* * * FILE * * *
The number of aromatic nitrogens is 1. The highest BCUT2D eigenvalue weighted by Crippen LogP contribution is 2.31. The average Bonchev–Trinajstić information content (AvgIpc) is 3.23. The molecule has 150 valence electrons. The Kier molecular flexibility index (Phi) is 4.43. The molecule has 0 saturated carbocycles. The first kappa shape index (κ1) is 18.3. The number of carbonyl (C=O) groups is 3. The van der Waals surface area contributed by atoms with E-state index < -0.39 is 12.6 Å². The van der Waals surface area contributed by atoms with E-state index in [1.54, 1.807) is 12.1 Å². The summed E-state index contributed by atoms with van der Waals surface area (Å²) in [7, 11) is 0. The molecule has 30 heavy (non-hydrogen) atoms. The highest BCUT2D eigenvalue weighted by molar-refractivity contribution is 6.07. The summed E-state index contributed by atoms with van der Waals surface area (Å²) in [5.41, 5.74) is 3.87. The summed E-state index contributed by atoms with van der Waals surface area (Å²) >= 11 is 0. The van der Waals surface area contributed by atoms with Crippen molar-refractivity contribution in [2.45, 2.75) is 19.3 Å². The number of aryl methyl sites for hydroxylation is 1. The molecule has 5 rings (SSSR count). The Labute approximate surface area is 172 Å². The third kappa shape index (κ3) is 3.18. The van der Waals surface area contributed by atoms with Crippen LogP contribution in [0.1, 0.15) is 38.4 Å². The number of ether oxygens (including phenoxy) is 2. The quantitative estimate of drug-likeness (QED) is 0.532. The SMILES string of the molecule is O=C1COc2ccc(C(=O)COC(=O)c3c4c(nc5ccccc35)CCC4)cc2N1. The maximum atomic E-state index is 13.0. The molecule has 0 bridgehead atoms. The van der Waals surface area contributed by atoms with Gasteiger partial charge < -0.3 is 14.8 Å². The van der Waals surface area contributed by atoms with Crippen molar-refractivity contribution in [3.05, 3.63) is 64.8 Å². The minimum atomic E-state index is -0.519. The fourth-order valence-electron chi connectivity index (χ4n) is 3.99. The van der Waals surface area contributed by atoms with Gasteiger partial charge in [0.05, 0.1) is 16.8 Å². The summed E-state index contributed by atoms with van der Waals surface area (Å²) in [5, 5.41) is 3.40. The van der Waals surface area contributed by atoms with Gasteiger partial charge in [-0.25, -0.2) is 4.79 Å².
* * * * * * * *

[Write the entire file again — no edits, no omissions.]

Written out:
The number of aromatic nitrogens is 1. The highest BCUT2D eigenvalue weighted by Crippen LogP contribution is 2.31. The average Bonchev–Trinajstić information content (AvgIpc) is 3.23. The molecule has 150 valence electrons. The Kier molecular flexibility index (Phi) is 4.43. The molecule has 0 saturated carbocycles. The first kappa shape index (κ1) is 18.3. The number of carbonyl (C=O) groups is 3. The van der Waals surface area contributed by atoms with E-state index < -0.39 is 12.6 Å². The van der Waals surface area contributed by atoms with E-state index in [1.54, 1.807) is 12.1 Å². The summed E-state index contributed by atoms with van der Waals surface area (Å²) in [7, 11) is 0. The molecule has 30 heavy (non-hydrogen) atoms. The highest BCUT2D eigenvalue weighted by molar-refractivity contribution is 6.07. The summed E-state index contributed by atoms with van der Waals surface area (Å²) in [5.41, 5.74) is 3.87. The summed E-state index contributed by atoms with van der Waals surface area (Å²) >= 11 is 0. The van der Waals surface area contributed by atoms with Crippen molar-refractivity contribution in [2.45, 2.75) is 19.3 Å². The number of aryl methyl sites for hydroxylation is 1. The molecule has 5 rings (SSSR count). The Labute approximate surface area is 172 Å². The third kappa shape index (κ3) is 3.18. The van der Waals surface area contributed by atoms with Crippen LogP contribution in [0.1, 0.15) is 38.4 Å². The number of ether oxygens (including phenoxy) is 2. The quantitative estimate of drug-likeness (QED) is 0.532. The SMILES string of the molecule is O=C1COc2ccc(C(=O)COC(=O)c3c4c(nc5ccccc35)CCC4)cc2N1. The maximum atomic E-state index is 13.0. The molecule has 0 bridgehead atoms. The van der Waals surface area contributed by atoms with Gasteiger partial charge < -0.3 is 14.8 Å². The van der Waals surface area contributed by atoms with Crippen molar-refractivity contribution in [3.05, 3.63) is 64.8 Å². The minimum atomic E-state index is -0.519. The fourth-order valence-electron chi connectivity index (χ4n) is 3.99. The van der Waals surface area contributed by atoms with Gasteiger partial charge in [0.05, 0.1) is 16.8 Å². The summed E-state index contributed by atoms with van der Waals surface area (Å²) in [5, 5.41) is 3.40. The van der Waals surface area contributed by atoms with Gasteiger partial charge in [-0.25, -0.2) is 4.79 Å².